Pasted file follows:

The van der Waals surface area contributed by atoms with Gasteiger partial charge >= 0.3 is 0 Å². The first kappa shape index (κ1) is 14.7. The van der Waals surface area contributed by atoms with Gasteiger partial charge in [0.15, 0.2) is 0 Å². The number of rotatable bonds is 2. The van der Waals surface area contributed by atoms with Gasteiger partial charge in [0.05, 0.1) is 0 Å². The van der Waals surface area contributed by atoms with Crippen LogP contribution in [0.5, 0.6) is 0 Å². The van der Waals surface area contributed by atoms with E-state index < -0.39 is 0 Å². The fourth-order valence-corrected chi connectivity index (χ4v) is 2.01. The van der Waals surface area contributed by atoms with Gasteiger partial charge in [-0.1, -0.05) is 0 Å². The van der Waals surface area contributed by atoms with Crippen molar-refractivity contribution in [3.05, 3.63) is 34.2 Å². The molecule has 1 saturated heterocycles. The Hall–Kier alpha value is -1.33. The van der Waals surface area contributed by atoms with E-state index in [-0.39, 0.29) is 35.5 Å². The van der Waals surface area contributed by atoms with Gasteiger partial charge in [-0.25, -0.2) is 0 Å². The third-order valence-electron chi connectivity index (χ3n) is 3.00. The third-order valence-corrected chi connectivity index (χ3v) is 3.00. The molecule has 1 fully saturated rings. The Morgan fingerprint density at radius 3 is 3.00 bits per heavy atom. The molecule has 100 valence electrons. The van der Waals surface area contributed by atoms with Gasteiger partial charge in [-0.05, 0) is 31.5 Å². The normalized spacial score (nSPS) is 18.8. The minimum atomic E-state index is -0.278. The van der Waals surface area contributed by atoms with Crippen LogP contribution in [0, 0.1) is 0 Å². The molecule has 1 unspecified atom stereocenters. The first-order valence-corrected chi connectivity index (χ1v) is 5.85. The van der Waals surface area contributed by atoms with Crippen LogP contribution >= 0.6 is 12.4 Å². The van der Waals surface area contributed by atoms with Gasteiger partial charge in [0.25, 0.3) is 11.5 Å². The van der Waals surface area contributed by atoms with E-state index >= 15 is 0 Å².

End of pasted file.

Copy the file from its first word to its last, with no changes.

The van der Waals surface area contributed by atoms with Gasteiger partial charge >= 0.3 is 0 Å². The first kappa shape index (κ1) is 14.7. The van der Waals surface area contributed by atoms with Gasteiger partial charge in [0.15, 0.2) is 0 Å². The number of rotatable bonds is 2. The van der Waals surface area contributed by atoms with Gasteiger partial charge in [0.05, 0.1) is 0 Å². The van der Waals surface area contributed by atoms with Crippen LogP contribution in [0.5, 0.6) is 0 Å². The van der Waals surface area contributed by atoms with E-state index < -0.39 is 0 Å². The fourth-order valence-corrected chi connectivity index (χ4v) is 2.01. The van der Waals surface area contributed by atoms with Gasteiger partial charge in [-0.1, -0.05) is 0 Å². The van der Waals surface area contributed by atoms with Crippen molar-refractivity contribution in [3.05, 3.63) is 34.2 Å². The molecule has 1 saturated heterocycles. The Hall–Kier alpha value is -1.33. The van der Waals surface area contributed by atoms with E-state index in [-0.39, 0.29) is 35.5 Å². The van der Waals surface area contributed by atoms with Gasteiger partial charge in [-0.25, -0.2) is 0 Å². The third-order valence-electron chi connectivity index (χ3n) is 3.00. The third-order valence-corrected chi connectivity index (χ3v) is 3.00. The molecule has 1 fully saturated rings. The Morgan fingerprint density at radius 3 is 3.00 bits per heavy atom. The molecule has 100 valence electrons. The van der Waals surface area contributed by atoms with Gasteiger partial charge in [-0.05, 0) is 31.5 Å². The normalized spacial score (nSPS) is 18.8. The minimum atomic E-state index is -0.278. The van der Waals surface area contributed by atoms with Crippen LogP contribution in [0, 0.1) is 0 Å². The molecule has 1 unspecified atom stereocenters. The first-order valence-corrected chi connectivity index (χ1v) is 5.85. The van der Waals surface area contributed by atoms with Crippen LogP contribution >= 0.6 is 12.4 Å². The van der Waals surface area contributed by atoms with Gasteiger partial charge in [0.25, 0.3) is 11.5 Å². The van der Waals surface area contributed by atoms with E-state index >= 15 is 0 Å².